Mac4Mat

Suspended
May 12, 2021
168
466
In my opinion Apple made a mistake going with Apple TV as a standalone having to build content from scratch, when it should have bought Netflix and have decent ready made content and customer base from which to grow it.

Apple TV is now one amongst many and still not much content.

They could extend to a gaming platform too, so that any adverse judgement on apps could easily be made up for by extending what Apple could do.
 
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diamond.g

Contributor
Mar 20, 2007
9,450
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Virginia
I get the feeling that people are less inclined to rent games than they are to rent movies and TV. Maybe it’s because they have replay-ability, or maybe because it’s more the norm to buy them outright so people really notice that they’re renting. Whatever it is, it makes me skeptical that a “Netflix of Gaming” could be as successful as Netflix. Of course, Xbox GamePass has been doing excellent and has been well received by gamers, so maybe I’m dead wrong about all this. ¯\_(ツ)_/¯
Gamefly isn't as popular anymore but they could replicate (buy) that (foot in door and all that). Then move towards making their own "PC" games.
 

ArtOfWarfare

macrumors G3
Nov 26, 2007
9,419
5,767
If someone wants to revolutionize games (and video too, while they’re at it), find a way to make it hundreds of times easier to produce assets.

Also, we need dramatic improvements in Quality Assurance and Testing.

AI is probably the answer to both.
 
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asiga

macrumors 6502a
Nov 4, 2012
992
1,262
Back in the 80s, great games came when you had a great idea, no matter if you were alone and with no resources. Nowadays, games come from shareholders investing where they consider there's an opportunity, with the motto "the more you invest, the more AAA... in the game".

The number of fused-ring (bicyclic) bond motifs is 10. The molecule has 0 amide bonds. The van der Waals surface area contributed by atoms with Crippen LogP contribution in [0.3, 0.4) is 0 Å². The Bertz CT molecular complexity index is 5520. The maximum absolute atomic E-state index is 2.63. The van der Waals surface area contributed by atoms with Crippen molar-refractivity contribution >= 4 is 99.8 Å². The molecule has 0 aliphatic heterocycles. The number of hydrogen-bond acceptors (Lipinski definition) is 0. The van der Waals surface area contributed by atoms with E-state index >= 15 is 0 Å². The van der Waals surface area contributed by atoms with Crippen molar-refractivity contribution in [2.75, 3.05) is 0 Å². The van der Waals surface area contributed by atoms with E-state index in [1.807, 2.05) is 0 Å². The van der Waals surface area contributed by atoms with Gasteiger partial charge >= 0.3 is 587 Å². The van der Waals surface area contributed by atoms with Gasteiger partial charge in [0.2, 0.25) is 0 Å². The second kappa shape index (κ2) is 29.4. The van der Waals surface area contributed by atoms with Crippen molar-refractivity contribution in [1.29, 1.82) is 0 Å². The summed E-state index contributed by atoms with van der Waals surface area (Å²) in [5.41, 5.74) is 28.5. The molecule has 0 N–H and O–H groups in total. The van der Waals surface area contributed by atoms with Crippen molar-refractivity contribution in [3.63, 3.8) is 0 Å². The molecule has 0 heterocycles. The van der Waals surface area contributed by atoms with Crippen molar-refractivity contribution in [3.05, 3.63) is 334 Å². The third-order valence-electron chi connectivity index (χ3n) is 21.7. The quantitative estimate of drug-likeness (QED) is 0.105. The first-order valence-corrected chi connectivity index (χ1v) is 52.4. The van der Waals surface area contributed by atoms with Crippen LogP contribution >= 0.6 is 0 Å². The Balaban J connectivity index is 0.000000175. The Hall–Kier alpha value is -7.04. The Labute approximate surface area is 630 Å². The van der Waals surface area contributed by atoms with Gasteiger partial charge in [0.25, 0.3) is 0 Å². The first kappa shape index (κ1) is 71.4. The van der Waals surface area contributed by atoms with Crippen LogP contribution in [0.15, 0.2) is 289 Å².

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syklee26

macrumors 6502a
Jul 26, 2005
727
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If it is included in the current subscription without additional fee, then why not?
 

User 6502

macrumors 6502a
Mar 6, 2014
540
1,792
The App Store is being forced open and big developers are preparing to enter new categories without having to pay the 30% toll. I have a feeling that Epic will win something in the lawsuit. Even a minor win for Epic would be a major economic blow for Apple. And don't forget the negative publicity Apple has received over the past few weeks.
Negative publicity that was well deserved. We will have to thank Epic for years to come to break or at least limit Apple’s anticompetitive and anti consumer behaviour.
 

Armada2

macrumors regular
Feb 26, 2011
109
328
I guess it has to happen as Netflix needs to create extra income as Disney etc take away their IP films to put on their own services only.

Can't wait to see Epic start suing Neflix ??
 
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Spock

macrumors 68040
Jan 6, 2002
3,058
5,870
Vulcan
With Netflix raising prices just as fast as they are losing content, they must feel some pressure to add more value to the brand. They can’t even offer 4K streaming without charging extra for it while other services offer it at no additional cost and an overall cheaper monthly price, HBO Max for example. And the original content they have been releasing is hit or miss.